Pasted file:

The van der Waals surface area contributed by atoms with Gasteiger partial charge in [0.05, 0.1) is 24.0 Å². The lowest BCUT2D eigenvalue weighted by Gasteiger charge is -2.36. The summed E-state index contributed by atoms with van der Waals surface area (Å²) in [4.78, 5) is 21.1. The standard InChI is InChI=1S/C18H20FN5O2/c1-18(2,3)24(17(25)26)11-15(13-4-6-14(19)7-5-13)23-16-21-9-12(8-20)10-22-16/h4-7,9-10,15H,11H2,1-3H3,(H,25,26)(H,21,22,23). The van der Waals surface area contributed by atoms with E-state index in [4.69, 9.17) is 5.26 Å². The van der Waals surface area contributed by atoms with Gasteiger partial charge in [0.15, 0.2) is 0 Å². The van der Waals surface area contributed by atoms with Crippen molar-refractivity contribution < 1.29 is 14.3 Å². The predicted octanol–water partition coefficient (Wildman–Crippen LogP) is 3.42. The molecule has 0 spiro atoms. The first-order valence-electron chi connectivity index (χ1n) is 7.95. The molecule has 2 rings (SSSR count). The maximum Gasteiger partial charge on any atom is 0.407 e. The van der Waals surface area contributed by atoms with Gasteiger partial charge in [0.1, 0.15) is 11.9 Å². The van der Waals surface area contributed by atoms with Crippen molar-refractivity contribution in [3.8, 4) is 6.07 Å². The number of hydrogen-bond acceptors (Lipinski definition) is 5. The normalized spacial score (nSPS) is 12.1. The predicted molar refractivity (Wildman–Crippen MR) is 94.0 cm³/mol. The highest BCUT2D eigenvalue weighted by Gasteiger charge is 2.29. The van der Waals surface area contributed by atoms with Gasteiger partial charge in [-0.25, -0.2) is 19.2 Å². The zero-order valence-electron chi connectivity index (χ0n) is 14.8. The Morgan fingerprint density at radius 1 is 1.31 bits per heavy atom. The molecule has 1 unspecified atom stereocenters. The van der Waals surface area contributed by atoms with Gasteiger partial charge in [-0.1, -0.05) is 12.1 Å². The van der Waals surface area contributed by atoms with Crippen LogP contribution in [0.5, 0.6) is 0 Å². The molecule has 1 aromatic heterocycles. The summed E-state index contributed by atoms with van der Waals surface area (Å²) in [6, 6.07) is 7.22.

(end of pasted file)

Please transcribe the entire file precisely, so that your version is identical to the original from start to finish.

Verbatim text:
The van der Waals surface area contributed by atoms with Gasteiger partial charge in [0.05, 0.1) is 24.0 Å². The lowest BCUT2D eigenvalue weighted by Gasteiger charge is -2.36. The summed E-state index contributed by atoms with van der Waals surface area (Å²) in [4.78, 5) is 21.1. The standard InChI is InChI=1S/C18H20FN5O2/c1-18(2,3)24(17(25)26)11-15(13-4-6-14(19)7-5-13)23-16-21-9-12(8-20)10-22-16/h4-7,9-10,15H,11H2,1-3H3,(H,25,26)(H,21,22,23). The van der Waals surface area contributed by atoms with E-state index in [4.69, 9.17) is 5.26 Å². The van der Waals surface area contributed by atoms with Gasteiger partial charge in [0.15, 0.2) is 0 Å². The van der Waals surface area contributed by atoms with Crippen molar-refractivity contribution < 1.29 is 14.3 Å². The predicted octanol–water partition coefficient (Wildman–Crippen LogP) is 3.42. The molecule has 0 spiro atoms. The first-order valence-electron chi connectivity index (χ1n) is 7.95. The molecule has 2 rings (SSSR count). The maximum Gasteiger partial charge on any atom is 0.407 e. The van der Waals surface area contributed by atoms with Gasteiger partial charge in [0.1, 0.15) is 11.9 Å². The van der Waals surface area contributed by atoms with Crippen molar-refractivity contribution in [3.8, 4) is 6.07 Å². The number of hydrogen-bond acceptors (Lipinski definition) is 5. The normalized spacial score (nSPS) is 12.1. The predicted molar refractivity (Wildman–Crippen MR) is 94.0 cm³/mol. The highest BCUT2D eigenvalue weighted by Gasteiger charge is 2.29. The van der Waals surface area contributed by atoms with Gasteiger partial charge in [-0.25, -0.2) is 19.2 Å². The zero-order valence-electron chi connectivity index (χ0n) is 14.8. The Morgan fingerprint density at radius 1 is 1.31 bits per heavy atom. The molecule has 1 unspecified atom stereocenters. The van der Waals surface area contributed by atoms with Gasteiger partial charge in [-0.1, -0.05) is 12.1 Å². The van der Waals surface area contributed by atoms with Crippen LogP contribution in [0.5, 0.6) is 0 Å². The molecule has 1 aromatic heterocycles. The summed E-state index contributed by atoms with van der Waals surface area (Å²) in [6, 6.07) is 7.22.